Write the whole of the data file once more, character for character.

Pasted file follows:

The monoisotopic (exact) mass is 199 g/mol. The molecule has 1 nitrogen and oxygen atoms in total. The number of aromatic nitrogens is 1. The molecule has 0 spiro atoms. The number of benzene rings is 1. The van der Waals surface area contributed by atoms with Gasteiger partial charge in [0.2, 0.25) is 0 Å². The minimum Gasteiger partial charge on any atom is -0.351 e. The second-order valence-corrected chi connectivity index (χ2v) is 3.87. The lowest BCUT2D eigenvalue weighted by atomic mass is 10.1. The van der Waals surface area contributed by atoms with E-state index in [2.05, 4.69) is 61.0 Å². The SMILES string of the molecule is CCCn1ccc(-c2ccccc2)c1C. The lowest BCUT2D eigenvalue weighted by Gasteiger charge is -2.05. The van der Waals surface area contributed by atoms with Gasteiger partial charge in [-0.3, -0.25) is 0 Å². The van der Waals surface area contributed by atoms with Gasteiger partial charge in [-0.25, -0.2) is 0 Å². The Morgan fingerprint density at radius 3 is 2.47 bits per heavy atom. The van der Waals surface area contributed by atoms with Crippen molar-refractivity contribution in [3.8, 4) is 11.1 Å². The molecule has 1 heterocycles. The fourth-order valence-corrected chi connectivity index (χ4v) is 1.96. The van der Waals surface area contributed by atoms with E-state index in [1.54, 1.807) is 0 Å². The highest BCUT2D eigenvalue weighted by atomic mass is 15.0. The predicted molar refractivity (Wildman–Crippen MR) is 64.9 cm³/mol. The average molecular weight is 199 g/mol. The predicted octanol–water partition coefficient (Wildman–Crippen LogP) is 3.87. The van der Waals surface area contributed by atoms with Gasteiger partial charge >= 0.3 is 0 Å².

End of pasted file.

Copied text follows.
The monoisotopic (exact) mass is 199 g/mol. The molecule has 1 nitrogen and oxygen atoms in total. The number of aromatic nitrogens is 1. The molecule has 0 spiro atoms. The number of benzene rings is 1. The van der Waals surface area contributed by atoms with Gasteiger partial charge in [0.2, 0.25) is 0 Å². The minimum Gasteiger partial charge on any atom is -0.351 e. The second-order valence-corrected chi connectivity index (χ2v) is 3.87. The lowest BCUT2D eigenvalue weighted by atomic mass is 10.1. The van der Waals surface area contributed by atoms with E-state index in [2.05, 4.69) is 61.0 Å². The SMILES string of the molecule is CCCn1ccc(-c2ccccc2)c1C. The lowest BCUT2D eigenvalue weighted by Gasteiger charge is -2.05. The van der Waals surface area contributed by atoms with Gasteiger partial charge in [-0.3, -0.25) is 0 Å². The van der Waals surface area contributed by atoms with Gasteiger partial charge in [-0.25, -0.2) is 0 Å². The Morgan fingerprint density at radius 3 is 2.47 bits per heavy atom. The van der Waals surface area contributed by atoms with Crippen molar-refractivity contribution in [3.8, 4) is 11.1 Å². The molecule has 1 heterocycles. The fourth-order valence-corrected chi connectivity index (χ4v) is 1.96. The van der Waals surface area contributed by atoms with E-state index in [1.54, 1.807) is 0 Å². The highest BCUT2D eigenvalue weighted by atomic mass is 15.0. The predicted molar refractivity (Wildman–Crippen MR) is 64.9 cm³/mol. The average molecular weight is 199 g/mol. The predicted octanol–water partition coefficient (Wildman–Crippen LogP) is 3.87. The van der Waals surface area contributed by atoms with Gasteiger partial charge >= 0.3 is 0 Å².